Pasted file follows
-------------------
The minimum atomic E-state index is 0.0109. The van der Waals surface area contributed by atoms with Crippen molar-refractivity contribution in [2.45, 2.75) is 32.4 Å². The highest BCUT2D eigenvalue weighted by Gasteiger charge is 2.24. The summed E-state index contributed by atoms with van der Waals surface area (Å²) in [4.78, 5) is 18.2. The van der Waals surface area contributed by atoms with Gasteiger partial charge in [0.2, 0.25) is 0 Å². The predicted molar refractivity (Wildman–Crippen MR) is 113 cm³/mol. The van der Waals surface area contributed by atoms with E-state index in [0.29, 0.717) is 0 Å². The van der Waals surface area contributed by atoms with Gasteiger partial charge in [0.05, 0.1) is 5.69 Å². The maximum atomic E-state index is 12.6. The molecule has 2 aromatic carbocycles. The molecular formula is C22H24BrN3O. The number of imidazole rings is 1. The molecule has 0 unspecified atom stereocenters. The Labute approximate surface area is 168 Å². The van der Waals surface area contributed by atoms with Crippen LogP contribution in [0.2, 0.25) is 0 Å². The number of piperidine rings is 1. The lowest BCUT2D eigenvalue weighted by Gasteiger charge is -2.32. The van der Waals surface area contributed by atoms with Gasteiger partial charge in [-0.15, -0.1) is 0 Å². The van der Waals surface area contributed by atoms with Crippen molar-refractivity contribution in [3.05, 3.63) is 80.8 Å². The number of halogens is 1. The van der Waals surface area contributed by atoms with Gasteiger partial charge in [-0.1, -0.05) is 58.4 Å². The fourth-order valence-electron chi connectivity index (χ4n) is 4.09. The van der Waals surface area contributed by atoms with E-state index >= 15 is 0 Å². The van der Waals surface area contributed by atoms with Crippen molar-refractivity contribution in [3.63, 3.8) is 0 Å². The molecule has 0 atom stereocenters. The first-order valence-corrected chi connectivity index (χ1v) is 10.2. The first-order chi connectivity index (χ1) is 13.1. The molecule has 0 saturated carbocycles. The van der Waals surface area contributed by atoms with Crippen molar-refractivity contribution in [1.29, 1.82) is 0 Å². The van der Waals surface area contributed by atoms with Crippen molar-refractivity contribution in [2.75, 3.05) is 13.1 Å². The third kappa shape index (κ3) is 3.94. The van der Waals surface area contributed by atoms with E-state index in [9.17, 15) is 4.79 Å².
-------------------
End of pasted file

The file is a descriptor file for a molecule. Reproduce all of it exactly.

The minimum atomic E-state index is 0.0109. The van der Waals surface area contributed by atoms with Crippen molar-refractivity contribution in [2.45, 2.75) is 32.4 Å². The highest BCUT2D eigenvalue weighted by Gasteiger charge is 2.24. The summed E-state index contributed by atoms with van der Waals surface area (Å²) in [4.78, 5) is 18.2. The van der Waals surface area contributed by atoms with Gasteiger partial charge in [0.2, 0.25) is 0 Å². The predicted molar refractivity (Wildman–Crippen MR) is 113 cm³/mol. The van der Waals surface area contributed by atoms with E-state index in [0.29, 0.717) is 0 Å². The van der Waals surface area contributed by atoms with Gasteiger partial charge in [0.05, 0.1) is 5.69 Å². The maximum atomic E-state index is 12.6. The molecule has 2 aromatic carbocycles. The molecular formula is C22H24BrN3O. The number of imidazole rings is 1. The molecule has 0 unspecified atom stereocenters. The Labute approximate surface area is 168 Å². The van der Waals surface area contributed by atoms with Crippen LogP contribution in [0.2, 0.25) is 0 Å². The number of piperidine rings is 1. The lowest BCUT2D eigenvalue weighted by Gasteiger charge is -2.32. The van der Waals surface area contributed by atoms with Gasteiger partial charge in [-0.15, -0.1) is 0 Å². The van der Waals surface area contributed by atoms with Crippen molar-refractivity contribution in [3.05, 3.63) is 80.8 Å². The number of halogens is 1. The van der Waals surface area contributed by atoms with Gasteiger partial charge in [-0.1, -0.05) is 58.4 Å². The fourth-order valence-electron chi connectivity index (χ4n) is 4.09. The van der Waals surface area contributed by atoms with E-state index >= 15 is 0 Å². The van der Waals surface area contributed by atoms with Crippen molar-refractivity contribution in [3.63, 3.8) is 0 Å². The molecule has 0 atom stereocenters. The first-order valence-corrected chi connectivity index (χ1v) is 10.2. The first-order chi connectivity index (χ1) is 13.1. The molecule has 0 saturated carbocycles. The van der Waals surface area contributed by atoms with Crippen molar-refractivity contribution in [1.29, 1.82) is 0 Å². The van der Waals surface area contributed by atoms with Crippen molar-refractivity contribution in [2.75, 3.05) is 13.1 Å². The third kappa shape index (κ3) is 3.94. The van der Waals surface area contributed by atoms with E-state index in [9.17, 15) is 4.79 Å².